Anderson adds, “if the parents simply cannot get along, they might consider seeking a provision in the divorce order which provides for switching off at events or requiring the parents to stay a certain distance away from one another.”

School drop-offs, pick-ups, and emergencies

On the first day of the school year, most students are required to provide emergency contact information. Unless prohibited by the divorce decree, “the school should list both parents as people to be contacted in case of emergency and as people who may pick up the children from school,” says Anderson.

However, the non-custodial parents should not have such authority if the custodial parent is concerned the child may be removed from the school without his or her consent. Should that happen, it makes sense to reach out to your divorce attorney—calling the police is not usually a good option. “Divorces are civil matters, which means the police will likely not prevent a parent from picking up the child,” according to Anderson

Furthermore, it is uncommon for schools to prohibit one parent or the other from removing the child from the premises, even when a copy of a relevant divorce decree has been provided. “The real teeth to an order of the court is in the enforcement of that order,” explains Anderson. “If the non-custodial parents picks up the child in violation of the order, the remedy is to file a Motion for Enforcement and ask that the parent be punished by the court.”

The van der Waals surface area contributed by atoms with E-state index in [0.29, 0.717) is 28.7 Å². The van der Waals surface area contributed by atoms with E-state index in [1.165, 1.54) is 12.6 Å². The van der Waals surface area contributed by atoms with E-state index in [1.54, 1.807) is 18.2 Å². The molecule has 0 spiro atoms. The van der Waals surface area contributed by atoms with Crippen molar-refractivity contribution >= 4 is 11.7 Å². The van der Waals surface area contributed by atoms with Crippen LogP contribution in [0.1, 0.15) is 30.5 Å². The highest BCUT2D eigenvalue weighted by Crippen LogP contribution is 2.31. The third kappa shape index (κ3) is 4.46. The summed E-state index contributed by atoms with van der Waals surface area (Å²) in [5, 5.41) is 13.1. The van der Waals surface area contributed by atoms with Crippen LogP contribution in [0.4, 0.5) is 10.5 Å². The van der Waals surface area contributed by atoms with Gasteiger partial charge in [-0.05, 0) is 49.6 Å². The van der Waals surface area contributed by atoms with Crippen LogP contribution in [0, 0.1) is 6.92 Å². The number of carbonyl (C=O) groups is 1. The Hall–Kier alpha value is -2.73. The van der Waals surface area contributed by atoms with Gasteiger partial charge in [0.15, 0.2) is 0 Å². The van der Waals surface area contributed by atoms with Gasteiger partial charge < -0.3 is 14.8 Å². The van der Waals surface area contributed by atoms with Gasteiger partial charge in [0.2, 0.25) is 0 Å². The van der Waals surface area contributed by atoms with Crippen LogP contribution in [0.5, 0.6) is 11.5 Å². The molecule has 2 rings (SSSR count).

What if you’re afraid the child might be kidnapped or harmed by the ex-spouse? File an emergency motion to prevent it, as well as to justify keeping the other parent from taking possession of the child. “Be super clear with the school so they can warn all staff, bus drivers, etc. that the child is not to go with that parent,” says Mishkin.

Paying school expenses

Even public education can be expensive. There are field trips, activity fees, lunches, school pictures, and a whole host of supplies to pay for. “Typically, school expenses are paid by the custodial parent with help via child support from the visiting parent,” says Anderson. “But there are always exceptions.” If an exception is needed, it should be addressed in the divorce order. “Without a requirement that the non-custodial parent pay part or all of school activities, private school tuition, or other expenses, that parent will not be required to pay for any of those things.”

Most states have a formula for determining basic child support amounts for food, clothing, and shelter. “Some states, like New York, also have mandatory ‘add-ons,’ such as babysitting costs, health insurance, and unreimbursed medical costs (copays),” says Mishkin. “Other costs, extracurricular activities, entertainment, etc. are discretionary and have to be agreed to by the parents.”

She adds that it all boils down to crafting a proper custody agreement. “All of these things, big and small, must be discussed and agreed upon.” And all such dealings should be transparent to the child, whose only school-related expectation is to thrive.